213. Specific Populations and Other Topics (Continued)
Treating Tobacco Use and Dependence: 2008 Update
Clinical issues for treating specific populations
Ensure that interventions are provided in a language the patient understands. Most quitlines provide counseling in Spanish and some provide counseling in other languages.
All textual materials used (e.g., self-help brochures) should be written at an appropriate reading level. This is particularly important given epidemiological data showing that tobacco use rates are markedly higher among individuals of lower educational attainment.
Interventions should be culturally appropriate to make them relevant and acceptable to the patient. The extent to which cultural tailoring enhances intervention effectiveness requires further research.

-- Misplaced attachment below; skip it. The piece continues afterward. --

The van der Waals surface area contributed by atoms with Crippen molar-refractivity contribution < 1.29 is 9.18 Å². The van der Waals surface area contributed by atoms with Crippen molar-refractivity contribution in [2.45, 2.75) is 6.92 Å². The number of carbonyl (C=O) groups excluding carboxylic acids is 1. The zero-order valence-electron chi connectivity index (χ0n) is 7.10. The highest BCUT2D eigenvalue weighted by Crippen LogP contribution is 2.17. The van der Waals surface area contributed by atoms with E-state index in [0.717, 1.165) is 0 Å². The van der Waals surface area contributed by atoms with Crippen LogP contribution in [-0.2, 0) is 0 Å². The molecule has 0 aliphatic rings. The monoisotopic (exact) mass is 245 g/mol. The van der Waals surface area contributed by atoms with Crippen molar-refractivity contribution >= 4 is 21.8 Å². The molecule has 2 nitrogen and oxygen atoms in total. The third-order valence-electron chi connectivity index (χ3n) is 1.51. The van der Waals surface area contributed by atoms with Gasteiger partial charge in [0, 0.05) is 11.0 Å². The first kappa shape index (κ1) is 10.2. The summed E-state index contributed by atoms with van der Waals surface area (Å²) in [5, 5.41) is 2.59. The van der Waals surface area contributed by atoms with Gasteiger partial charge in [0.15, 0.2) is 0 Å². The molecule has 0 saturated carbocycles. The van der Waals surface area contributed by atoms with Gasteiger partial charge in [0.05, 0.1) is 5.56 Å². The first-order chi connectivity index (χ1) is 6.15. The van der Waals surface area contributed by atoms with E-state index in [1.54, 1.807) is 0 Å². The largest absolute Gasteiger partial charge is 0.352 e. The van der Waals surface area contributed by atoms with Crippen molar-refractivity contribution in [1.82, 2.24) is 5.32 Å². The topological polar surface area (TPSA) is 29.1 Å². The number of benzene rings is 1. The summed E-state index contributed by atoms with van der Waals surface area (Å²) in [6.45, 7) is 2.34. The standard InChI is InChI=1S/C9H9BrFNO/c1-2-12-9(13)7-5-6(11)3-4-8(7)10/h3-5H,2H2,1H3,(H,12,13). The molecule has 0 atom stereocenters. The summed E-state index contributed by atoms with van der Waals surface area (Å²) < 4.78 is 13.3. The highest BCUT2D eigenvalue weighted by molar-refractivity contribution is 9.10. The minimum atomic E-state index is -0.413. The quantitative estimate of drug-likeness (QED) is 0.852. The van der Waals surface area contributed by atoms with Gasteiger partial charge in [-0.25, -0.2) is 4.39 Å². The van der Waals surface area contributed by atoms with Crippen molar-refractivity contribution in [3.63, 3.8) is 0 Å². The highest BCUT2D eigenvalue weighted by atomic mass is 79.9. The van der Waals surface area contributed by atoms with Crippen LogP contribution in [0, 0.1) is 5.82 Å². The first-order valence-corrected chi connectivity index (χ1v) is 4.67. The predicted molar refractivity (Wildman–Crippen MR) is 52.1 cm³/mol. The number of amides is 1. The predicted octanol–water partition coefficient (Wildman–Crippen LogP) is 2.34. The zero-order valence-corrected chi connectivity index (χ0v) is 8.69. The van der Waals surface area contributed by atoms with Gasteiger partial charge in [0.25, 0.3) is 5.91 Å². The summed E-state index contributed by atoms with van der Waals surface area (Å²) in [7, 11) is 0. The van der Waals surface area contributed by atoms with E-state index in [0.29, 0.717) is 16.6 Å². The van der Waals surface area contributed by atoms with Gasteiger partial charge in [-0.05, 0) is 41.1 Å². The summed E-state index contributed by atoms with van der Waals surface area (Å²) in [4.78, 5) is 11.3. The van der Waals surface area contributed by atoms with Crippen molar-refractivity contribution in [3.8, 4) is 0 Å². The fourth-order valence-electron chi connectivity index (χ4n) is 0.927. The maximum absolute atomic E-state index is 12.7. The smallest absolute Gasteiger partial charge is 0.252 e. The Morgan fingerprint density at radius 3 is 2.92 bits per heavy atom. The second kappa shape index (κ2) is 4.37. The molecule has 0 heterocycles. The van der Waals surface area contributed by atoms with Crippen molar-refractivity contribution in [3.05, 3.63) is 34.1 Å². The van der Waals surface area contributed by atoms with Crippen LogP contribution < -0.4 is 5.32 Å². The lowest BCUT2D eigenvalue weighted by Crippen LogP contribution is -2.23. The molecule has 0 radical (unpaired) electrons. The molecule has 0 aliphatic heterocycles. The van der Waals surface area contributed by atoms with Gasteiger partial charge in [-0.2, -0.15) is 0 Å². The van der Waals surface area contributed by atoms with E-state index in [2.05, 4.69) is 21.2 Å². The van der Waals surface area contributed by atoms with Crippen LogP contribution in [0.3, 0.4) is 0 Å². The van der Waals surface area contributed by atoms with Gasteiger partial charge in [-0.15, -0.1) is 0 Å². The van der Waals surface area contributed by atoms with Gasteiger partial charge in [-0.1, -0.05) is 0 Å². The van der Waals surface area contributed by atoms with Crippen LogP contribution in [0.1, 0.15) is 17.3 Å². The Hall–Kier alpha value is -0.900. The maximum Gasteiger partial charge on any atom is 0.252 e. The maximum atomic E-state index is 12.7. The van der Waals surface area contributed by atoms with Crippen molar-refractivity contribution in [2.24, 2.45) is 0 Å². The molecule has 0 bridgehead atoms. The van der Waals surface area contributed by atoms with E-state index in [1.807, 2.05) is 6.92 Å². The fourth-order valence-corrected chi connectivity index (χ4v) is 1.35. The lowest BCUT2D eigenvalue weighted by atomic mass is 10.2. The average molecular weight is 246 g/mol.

Clinicians should remain sensitive to individual differences and spiritual and health beliefs that may affect treatment acceptance, use and success in all populations.
Examine the possibility of medication interactions (See section in Chapter 6: Interactions of first-line tobacco use medications with other drugs).
Address how exposure to tobacco can alter the liver's ability to metabolize different medications (HIV-positive patients).
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